City of San Antonio, Texas
Ethics Advisory Opinion No. 2010-07
September 20, 2010
Issued By: City Attorney’s Office
May a city employee accept financial assistance from an organization that seeks action from the city from time to time?
A city employee advises that she purchases real estate for the purpose of renovating the property. She is aware of a private sector organization that offers financial assistance to individuals who wish to restore properties. That organization has indicated it would be interested in providing assistance to one of her projects. The organization seeks action from the city from time to time, including from the department for which this employee works. In her capacity as a city employee, this individual interacts with representatives from this entity.
The employee inquires whether the Ethics Code would prohibit her from accepting this financial assistance.
III. The Ethics Code
A. Restrictions on the Receipt of Gifts and Benefits by City Employees
The Ethics Code contains two rules which regulate the acceptance of gifts or benefits by city employees. The first restricts gifts given with the intent to influence or reward a city official or employee for official action:
A city official or employee shall not solicit, accept, or agree to accept any gift or benefit for himself or herself or his or her business:
(A) that reasonably tends to influence or reward official conduct; or
(B) that the official or employee knows or should know is being offered with the intent to influence or reward official conduct.
Ethics Code, Section 2-45(a)(1).
The second rule restricts gifts from specific sources, regardless of the motivation for the gift:
A city official or employee shall not solicit, accept, or agree to accept any gift or benefit, from:
(A) any individual or business entity doing or seeking to do business with the City; or
(B) any registered lobbyist or public relations firm; or
(C) any person seeking action or advocating on zoning or platting matters before a city body.
Ethics Code, Section 2-45(a)(2). This rule provides an exception for gifts up to $50 in value.
In this instance, the city employee is being offered a benefit with financial value of greater than $50 from a private sector organization that sometimes seeks action from the city. There is no indication from the inquiry that the organization is trying to provide the assistance to the employee with the intent of influencing or rewarding official conduct, so the first rule does not appear to be applicable.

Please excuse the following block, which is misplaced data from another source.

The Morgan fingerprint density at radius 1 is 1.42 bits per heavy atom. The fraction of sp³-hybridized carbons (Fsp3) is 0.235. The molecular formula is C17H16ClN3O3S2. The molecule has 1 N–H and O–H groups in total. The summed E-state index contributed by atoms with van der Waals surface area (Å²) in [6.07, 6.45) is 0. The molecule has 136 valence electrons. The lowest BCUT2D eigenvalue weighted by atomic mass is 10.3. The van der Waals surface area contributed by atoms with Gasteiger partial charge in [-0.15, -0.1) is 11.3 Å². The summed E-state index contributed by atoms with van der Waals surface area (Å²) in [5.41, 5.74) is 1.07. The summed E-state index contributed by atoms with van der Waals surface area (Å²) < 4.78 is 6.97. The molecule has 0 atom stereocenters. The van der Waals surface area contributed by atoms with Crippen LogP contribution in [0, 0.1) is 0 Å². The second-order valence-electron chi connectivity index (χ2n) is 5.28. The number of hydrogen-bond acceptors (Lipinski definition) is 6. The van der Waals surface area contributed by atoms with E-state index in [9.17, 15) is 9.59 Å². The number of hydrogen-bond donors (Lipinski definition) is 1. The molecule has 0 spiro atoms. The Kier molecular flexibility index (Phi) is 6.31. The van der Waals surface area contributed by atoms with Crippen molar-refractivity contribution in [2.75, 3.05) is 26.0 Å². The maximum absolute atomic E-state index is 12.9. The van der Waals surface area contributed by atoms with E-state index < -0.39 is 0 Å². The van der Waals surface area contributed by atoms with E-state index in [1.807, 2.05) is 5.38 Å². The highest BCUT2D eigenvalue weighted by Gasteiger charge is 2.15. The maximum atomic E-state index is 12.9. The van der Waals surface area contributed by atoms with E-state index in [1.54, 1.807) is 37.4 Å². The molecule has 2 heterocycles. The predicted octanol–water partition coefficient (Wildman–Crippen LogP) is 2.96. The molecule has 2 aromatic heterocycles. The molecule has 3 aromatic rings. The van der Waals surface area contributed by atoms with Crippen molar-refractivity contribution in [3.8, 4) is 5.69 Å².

The second rule imposes restrictions regardless of intent, but only on gifts from three specific sources: those doing or seeking business with the city; registered lobbyists; and those seeking action or advocating on a zoning or platting matter. The entity offering assistance is involved in community programs and takes positions on matters pending before the city. Its representatives may also, from time to time, seek to encourage or persuade the city to take certain courses of action on issues of interest.
However, although the entity interacts with the city, there is no indication that the entity has or is seeking a business relationship or contract with the city. Section 2-45(a)(2) provides the meaning of “doing business:”
Doing business with the city includes, but is not limited to, individuals and entities that are parties to a discretionary contract, individuals and entities that are subcontractors to a discretionary contract, and partners and/or parents and/or subsidiary business entities of any individuals and entities that are parties to a discretionary contract and individuals or entities that seek or have low-bid contracts with the city.
The entity’s actions with the city do not seem to fit into this meaning. Further, it is not seeking zoning or platting decisions, nor is it a registered lobbyist. Accordingly, the entity in this inquiry does not fall into any of these three categories of those restricted in giving gifts to city officials or employees. The gift provisions of the Ethics Code, therefore, would not prohibit the employee from accepting the financial assistance offered by the entity.
However, other provisions of the Ethics Code are relevant.
B. Prohibition against the Unfair Advancement of Private Interests
In its “Statement of Purpose,” the Ethics Code offers this guidance:
Public service is a public trust. . . . To ensure and enhance public confidence in city government, each city official must not only adhere to the principles of ethical conduct set forth in this code and technical compliance therewith, but they must scrupulously avoid the appearance of impropriety at all times.
Section 2-44 of the Ethics Code prohibits a city official or employee from using their official position to unfairly advance or impede private interests. There is nothing to indicate that the employee would accept the financial assistance in exchange for providing the entity with favorable treatment or consideration. But the code urges employees to avoid even “the appearance of impropriety.”
In this instance, the entity is actively involved in matters pending before the city including the employee’s department and the employee herself. The employee may find herself in a position in which she will be required to exercise her discretion in a way that affects the interests of the entity. Although she would not be in violation of the gift provisions by accepting the assistance, there is considerable potential that the offer could be viewed as an incentive for favorable treatment. Accordingly, this office recommends this offer of assistance be declined.
IV. ConclusionThe employee would not be prohibited from accepting financial assistance from the private sector entity. However, it is recommended that the employee decline the offer to avoid the appearance of impropriety.